Center for Identity & Inclusion | Diversity, Equity & Inclusion
“Undocumented” refers to students who are not U.S. citizens or Permanent Residents of the United States, who do not hold a visa to reside in the U.S., and who have not applied for legal residency in the U.S. In many, but not all, cases the term non-citizen refers to undocumented students. Undocumented students are eligible to apply for and be admitted to the University of Colorado Denver. Undocumented students are not eligible for federal financial aid.
This term has been used as a synonym for undocumented, however, his term is used to highlight the fact that all peoples have documents (i.e. birth certificate, a form of identification card, and so forth), but that they are residing in the U.S. without legal authorization, thus unauthorized.
Is obtained by individuals who are residing in the U.S. legally due to the attainment of permanent residency or citizenship through a visa or green card. These individuals obtain a social security number (SSN).
Undocumented people who participate in and are acknowledged for their cultural resiliency and social reproduction that they participate in. Undocumented people take part in the class, cultural, and linguistic knowledge and skills that establish the cultural capital of social groups in the U.S.
The non-citizen category applies to students who are not U.S. citizens or Permanent Residents of the United States and who do not hold a valid visa or who are not seeking a visa for study or documentation for residency in the U.S.
Refers to individuals who have stayed in the U.S. after their tourist, visitor, or student visa has expired and thus they become undocumented by overstaying their visa.
CU Denver considers any student who currently holds a visa of any type or is seeking a visa to be international. Undocumented students are not viewed as international applicants because many do not qualify for a visa. In addition, undocumented students do not have to go through the international admission process.
Refers to in-state or out-of-state residency for purposes of tuition assessment. Normally, residents of the state of Colorado are assessed in-state tuition, and all other students are assessed out-of-state tuition.
The Colorado ASSET law allows eligible undocumented students to pay in-state tuition and receive the College Opportunity Fund stipend at Colorado public colleges.
On June 15, 2012, the Secretary of Homeland Security announced that certain people who came to the United States as children and meet several guidelines may request consideration of deferred action for a period of two years, subject to renewal. They are also eligible for work authorization. Deferred action is the use of prosecutorial discretion to defer removal action against an individual for a certain period of time. Deferred action does not provide lawful status.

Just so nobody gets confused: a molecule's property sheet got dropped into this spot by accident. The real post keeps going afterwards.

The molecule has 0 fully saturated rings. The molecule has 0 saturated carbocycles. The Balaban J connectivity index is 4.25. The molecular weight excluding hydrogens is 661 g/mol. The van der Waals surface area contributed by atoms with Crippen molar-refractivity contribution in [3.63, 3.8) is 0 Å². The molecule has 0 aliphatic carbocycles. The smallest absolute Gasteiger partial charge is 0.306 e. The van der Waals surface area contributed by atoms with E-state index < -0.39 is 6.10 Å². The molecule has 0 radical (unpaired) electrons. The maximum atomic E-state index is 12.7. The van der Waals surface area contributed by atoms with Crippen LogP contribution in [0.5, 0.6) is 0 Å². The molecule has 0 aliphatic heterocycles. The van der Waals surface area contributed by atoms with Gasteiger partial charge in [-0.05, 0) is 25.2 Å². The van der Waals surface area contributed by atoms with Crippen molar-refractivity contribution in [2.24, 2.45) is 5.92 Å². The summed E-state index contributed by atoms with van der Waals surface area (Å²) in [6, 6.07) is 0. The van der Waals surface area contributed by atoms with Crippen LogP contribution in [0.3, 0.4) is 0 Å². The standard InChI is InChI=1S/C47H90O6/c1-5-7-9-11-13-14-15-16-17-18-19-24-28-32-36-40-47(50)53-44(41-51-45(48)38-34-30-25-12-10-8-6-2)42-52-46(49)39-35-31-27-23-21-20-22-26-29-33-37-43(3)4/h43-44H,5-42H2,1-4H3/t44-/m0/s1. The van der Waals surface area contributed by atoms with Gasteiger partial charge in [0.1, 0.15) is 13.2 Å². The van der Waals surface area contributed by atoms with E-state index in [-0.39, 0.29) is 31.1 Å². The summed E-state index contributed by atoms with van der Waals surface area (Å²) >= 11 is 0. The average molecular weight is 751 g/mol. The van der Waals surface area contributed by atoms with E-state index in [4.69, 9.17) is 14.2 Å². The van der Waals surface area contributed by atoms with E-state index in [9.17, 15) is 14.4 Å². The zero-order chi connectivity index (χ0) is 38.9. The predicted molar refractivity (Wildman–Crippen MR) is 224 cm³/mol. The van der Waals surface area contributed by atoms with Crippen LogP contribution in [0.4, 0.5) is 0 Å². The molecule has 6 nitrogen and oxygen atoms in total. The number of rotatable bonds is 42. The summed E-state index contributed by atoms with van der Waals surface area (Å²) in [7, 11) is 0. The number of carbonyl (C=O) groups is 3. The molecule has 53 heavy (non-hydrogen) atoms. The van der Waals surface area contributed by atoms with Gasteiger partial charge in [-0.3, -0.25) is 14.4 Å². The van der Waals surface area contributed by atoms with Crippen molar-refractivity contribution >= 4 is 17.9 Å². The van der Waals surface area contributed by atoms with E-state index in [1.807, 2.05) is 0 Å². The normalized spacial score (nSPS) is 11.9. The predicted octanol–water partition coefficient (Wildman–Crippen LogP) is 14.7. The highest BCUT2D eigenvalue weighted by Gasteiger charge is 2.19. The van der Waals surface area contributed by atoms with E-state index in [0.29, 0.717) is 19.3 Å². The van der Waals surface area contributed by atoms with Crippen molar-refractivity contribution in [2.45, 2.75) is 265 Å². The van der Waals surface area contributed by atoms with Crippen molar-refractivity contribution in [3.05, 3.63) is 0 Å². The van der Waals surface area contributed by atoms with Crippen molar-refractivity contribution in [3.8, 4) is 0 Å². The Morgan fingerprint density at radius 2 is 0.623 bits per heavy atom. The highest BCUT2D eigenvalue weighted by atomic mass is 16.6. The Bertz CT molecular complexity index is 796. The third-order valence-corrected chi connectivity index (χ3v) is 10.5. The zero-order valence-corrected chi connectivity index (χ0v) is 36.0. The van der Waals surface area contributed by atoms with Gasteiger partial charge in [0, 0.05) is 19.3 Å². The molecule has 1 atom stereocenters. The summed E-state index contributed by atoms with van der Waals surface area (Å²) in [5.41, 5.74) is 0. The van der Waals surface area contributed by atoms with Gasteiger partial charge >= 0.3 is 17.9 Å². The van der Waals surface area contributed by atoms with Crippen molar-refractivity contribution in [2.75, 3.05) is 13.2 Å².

The Development Relief and Education for Alien Minors (DREAM) Act is a piece of legislation proposed to provide a pathway to permanent residency and U.S. citizenship for qualified undocumented immigrant students. The DREAM Act has been proposed several times in Congress but has not been approved.
DREAMers refers to students who are undocumented and are also part of the DREAM Act movement. DREAMer is a term commonly used by students who connect with the DREAM Act movement and sometimes used as a way to navigate away from the negative connotations given to terms such as undocumented, immigrant, non-U.S. citizen, and so forth.
Refers to individuals who have entered the U.S. without presenting normative government accreditation (i.e. visa)
Mixed Status family refers to students that either are, 1) undocumented, but have family members that are U.S. residents or U.S. citizens and/or 2) are U.S. residents or a U.S. citizen, but have family members that are undocumented. In this case, it is important to know because it may affect the way a student fills out their Free Application for Federal Student Aid (FAFSA).
Financial Aid commonly refers to the financial assistance that is available through the U.S. Department of Education’s Office of Federal Student Aid. Student aid covers school expenses such as tuition and fees, room and board, books and supplies, and transportation. There are three categories of federal student aid: grants, work-study and loans.
"Illegals" is a racially charged slur used to dehumanize and discriminate against immigrants and people of color regardless of migratory status. The I-word is shorthand for "illegal alien," "illegal immigrant" and other harmful terms. The Applied Research Center (ARC) and Colorlines.com, have presented the Drop The I-Word campaign to eradicate the slur "illegals" from everyday use and public discourse.